On Monday, for the second time this calendar year, the State Bank of India will permit citizens and companies to buy electoral bonds and hand these opaque monetary instruments to political parties of their choice, without any disclosures to the public at large. If the second round of electoral bond sales, from April 2 to April 10, is anything like the first round, it is likely to entrench a significant change in how political parties are funded.
When Finance Minister Arun Jaitley announced his intention to clean up political funding in his Budget speech in 2017, analysts were optimistic about this government planning to tackle one of the most entrenched sources of corruption and illicit money in the country. Instead, what eventually emerged was a scheme that on paper involves “clean” money – by virtue of being made out to a bank in cheques, not cash – but actually makes political funding less transparent than before.
Electoral bonds are monetary instruments that any citizen can buy from the State Bank of India and then give to a political party, which is then free to redeem the bond for money. Crucially, the bonds are anonymous. No one is required to declare their purchase of these bonds and political parties do not have to say where the money came from. In effect, the entire process is anonymous, with the only check being that since the money has to be given by cheque, it is unlikely to be “black”.
Many observers and analysts, including the former chief election commissioner, warned that the new scheme would actually make political funding less transparent. Yet, the government has nevertheless gone ahead and implemented it. And political donors have embraced the new bonds. The State Bank of India first put them on sale between March 1 and March 10.
In that time, according to a reply in the Lok Sabha, bonds worth Rs 222 crore were sold. As a frame of comparison, over the course of financial year 2016-’17, the total amount of money routed to political parties through electoral trusts – which accounts for one-third of party funding – was Rs 325 crore. And in the three financial years before that, it was less than Rs 180 crore.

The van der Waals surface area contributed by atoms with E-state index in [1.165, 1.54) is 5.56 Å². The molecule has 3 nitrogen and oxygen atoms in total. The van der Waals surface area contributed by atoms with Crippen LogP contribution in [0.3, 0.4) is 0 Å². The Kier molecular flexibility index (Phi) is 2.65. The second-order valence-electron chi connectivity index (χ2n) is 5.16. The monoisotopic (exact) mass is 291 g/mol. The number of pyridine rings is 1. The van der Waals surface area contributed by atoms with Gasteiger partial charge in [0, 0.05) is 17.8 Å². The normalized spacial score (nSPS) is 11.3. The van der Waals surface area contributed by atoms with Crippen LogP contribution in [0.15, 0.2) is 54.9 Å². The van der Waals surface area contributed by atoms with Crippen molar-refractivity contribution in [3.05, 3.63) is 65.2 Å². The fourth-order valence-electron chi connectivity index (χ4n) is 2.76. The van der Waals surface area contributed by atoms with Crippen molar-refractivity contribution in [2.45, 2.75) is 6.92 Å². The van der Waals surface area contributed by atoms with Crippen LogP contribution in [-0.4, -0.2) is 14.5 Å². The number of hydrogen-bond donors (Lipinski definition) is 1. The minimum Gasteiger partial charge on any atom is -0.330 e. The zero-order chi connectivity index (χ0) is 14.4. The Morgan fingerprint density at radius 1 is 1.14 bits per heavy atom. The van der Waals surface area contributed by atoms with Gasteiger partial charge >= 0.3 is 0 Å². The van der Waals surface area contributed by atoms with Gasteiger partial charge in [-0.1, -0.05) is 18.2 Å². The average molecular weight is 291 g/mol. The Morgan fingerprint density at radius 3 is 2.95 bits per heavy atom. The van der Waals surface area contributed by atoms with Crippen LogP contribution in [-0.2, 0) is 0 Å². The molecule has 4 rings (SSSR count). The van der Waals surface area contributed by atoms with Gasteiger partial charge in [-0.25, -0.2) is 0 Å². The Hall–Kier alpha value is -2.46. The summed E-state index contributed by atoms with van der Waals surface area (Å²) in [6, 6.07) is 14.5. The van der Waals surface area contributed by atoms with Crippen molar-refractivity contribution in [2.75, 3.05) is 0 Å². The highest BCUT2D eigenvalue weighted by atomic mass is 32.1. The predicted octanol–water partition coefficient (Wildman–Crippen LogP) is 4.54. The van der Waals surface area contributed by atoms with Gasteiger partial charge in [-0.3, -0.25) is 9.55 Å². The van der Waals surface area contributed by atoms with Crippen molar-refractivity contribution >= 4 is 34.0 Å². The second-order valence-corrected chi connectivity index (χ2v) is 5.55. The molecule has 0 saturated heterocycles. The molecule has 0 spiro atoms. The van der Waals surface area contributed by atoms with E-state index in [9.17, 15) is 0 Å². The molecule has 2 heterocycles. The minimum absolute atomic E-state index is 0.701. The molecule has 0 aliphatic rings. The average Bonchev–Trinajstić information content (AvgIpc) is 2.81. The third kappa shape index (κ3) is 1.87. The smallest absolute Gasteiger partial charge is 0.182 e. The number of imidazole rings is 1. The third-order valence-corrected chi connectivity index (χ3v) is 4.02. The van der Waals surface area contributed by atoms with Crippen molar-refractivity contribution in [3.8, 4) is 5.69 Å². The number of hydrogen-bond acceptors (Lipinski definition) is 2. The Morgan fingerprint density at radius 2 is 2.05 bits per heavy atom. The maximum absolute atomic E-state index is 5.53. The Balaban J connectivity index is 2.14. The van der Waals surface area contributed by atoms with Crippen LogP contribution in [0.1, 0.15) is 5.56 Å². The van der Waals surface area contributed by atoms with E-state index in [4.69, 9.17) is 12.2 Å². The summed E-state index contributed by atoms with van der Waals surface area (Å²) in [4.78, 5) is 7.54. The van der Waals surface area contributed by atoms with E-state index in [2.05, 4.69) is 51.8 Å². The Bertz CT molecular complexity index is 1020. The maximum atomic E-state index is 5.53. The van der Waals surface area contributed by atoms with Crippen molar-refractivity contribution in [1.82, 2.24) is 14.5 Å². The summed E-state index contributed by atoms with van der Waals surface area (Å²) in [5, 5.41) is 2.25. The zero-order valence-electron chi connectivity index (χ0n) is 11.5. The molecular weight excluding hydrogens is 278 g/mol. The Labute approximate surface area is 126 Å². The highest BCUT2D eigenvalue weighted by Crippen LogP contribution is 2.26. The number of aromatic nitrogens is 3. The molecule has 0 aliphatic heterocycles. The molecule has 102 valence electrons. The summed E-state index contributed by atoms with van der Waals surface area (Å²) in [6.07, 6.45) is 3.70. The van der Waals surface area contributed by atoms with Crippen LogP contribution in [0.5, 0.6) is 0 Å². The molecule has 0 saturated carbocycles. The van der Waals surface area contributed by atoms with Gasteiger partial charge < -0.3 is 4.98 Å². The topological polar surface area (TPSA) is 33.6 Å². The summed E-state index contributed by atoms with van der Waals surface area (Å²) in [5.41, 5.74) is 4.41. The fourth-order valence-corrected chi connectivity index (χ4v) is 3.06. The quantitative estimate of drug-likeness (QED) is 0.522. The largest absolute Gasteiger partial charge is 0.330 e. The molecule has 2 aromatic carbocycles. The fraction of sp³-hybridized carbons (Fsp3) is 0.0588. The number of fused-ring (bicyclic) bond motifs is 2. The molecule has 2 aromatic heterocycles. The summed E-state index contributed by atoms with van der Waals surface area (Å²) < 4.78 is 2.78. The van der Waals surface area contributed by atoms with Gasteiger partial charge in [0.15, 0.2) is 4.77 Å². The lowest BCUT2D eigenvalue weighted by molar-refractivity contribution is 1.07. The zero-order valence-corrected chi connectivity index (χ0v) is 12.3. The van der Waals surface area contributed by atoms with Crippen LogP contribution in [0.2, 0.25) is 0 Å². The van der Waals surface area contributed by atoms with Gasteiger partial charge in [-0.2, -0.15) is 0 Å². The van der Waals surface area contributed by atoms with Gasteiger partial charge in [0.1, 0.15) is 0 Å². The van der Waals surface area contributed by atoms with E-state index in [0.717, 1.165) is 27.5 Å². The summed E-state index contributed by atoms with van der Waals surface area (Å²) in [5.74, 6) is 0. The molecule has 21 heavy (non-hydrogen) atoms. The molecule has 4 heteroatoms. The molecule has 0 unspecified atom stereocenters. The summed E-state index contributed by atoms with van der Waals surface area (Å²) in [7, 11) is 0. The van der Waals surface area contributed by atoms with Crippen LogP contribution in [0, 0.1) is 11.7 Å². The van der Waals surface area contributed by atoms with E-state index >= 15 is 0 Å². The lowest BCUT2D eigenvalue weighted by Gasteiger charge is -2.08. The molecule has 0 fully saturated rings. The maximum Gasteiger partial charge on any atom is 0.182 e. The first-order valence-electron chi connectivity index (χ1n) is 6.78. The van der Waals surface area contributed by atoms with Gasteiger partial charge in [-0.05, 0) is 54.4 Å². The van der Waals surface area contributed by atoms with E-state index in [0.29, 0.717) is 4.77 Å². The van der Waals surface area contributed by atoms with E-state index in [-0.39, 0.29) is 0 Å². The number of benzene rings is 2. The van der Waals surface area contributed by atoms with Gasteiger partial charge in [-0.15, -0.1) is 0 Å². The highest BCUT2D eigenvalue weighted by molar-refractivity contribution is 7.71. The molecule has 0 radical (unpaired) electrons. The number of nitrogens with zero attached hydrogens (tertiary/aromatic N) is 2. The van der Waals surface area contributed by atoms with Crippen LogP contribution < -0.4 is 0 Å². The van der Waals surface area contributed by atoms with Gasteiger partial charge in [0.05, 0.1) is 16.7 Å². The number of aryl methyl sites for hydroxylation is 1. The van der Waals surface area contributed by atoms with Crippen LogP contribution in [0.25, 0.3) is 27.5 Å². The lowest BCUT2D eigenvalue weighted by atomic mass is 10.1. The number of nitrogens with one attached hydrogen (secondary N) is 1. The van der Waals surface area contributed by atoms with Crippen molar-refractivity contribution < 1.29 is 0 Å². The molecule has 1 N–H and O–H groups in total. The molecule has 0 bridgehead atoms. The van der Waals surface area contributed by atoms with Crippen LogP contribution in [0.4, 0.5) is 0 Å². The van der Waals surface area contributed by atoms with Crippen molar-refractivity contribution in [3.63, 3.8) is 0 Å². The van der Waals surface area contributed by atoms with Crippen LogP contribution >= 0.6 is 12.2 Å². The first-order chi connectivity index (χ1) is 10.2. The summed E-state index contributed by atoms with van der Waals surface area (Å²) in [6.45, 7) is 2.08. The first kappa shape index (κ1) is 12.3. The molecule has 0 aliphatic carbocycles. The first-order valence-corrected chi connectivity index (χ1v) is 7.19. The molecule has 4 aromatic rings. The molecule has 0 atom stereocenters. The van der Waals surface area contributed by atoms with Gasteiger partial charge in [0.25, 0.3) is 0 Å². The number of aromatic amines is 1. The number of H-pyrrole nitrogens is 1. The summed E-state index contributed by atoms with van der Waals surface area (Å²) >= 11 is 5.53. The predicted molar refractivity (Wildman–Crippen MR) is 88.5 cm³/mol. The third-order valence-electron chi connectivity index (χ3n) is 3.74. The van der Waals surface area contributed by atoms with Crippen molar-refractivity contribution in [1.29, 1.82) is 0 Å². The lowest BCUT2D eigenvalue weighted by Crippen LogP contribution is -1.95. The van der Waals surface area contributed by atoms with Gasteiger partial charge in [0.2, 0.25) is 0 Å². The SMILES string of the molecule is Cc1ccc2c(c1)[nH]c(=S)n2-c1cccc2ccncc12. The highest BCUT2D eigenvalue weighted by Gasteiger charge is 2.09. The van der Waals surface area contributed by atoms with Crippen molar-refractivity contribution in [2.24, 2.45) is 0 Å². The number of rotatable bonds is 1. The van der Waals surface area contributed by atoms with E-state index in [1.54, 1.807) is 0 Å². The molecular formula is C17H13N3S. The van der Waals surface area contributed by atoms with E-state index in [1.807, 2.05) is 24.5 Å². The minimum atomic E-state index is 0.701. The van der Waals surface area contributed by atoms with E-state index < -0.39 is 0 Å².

Just 10 days of electoral bond sales managed to draw in more than the political funds routed through electoral trusts for the entire financial years of 2014, 2015 and 2016.
Lack of transparency
For context, electoral trusts are organisations that receive money from various companies and corporations, and then distribute it among political parties. They have often been used by major companies as a way of donating to political parties without being seen as biased towards one or the other, since the money goes to a middle-man who then decides which party will get the funds. This means one cannot draw a direct line between say a company like Tata or Reliance donating to the Bharatiya Janata Party or the Congress. But because of disclosure requirements, it is possible to see how much money the companies are donating to trusts, and how that money is then distributed.
Electoral bonds take away even that level of transparency. Individuals and companies can now donate their money directly to political parties without the public coming to know. There will be no centralised information either. Data about how much money companies have spent on electoral bonds will only be in their own filings, raising the spectre of shell companies being used to route money into political parties.
It is clear, from the Rs 222 crore figure, that people are embracing the scheme in droves. This data requires a little bit of nuancing: The government has said it will only put electoral bonds on sale for 10 days each in January, April, July and October, plus an extra 30-day period to be notified in a general election year. This year, the March portion comes in lieu of the January sale. So it is possible that companies plowed in extra money in the first 10 days, especially since that counted as part of financial year 2017-’18. Nevertheless, it is expected that even more money will flow into electoral bonds in the second tranche, with little understanding for the public about where that money is coming from or which party it is going to.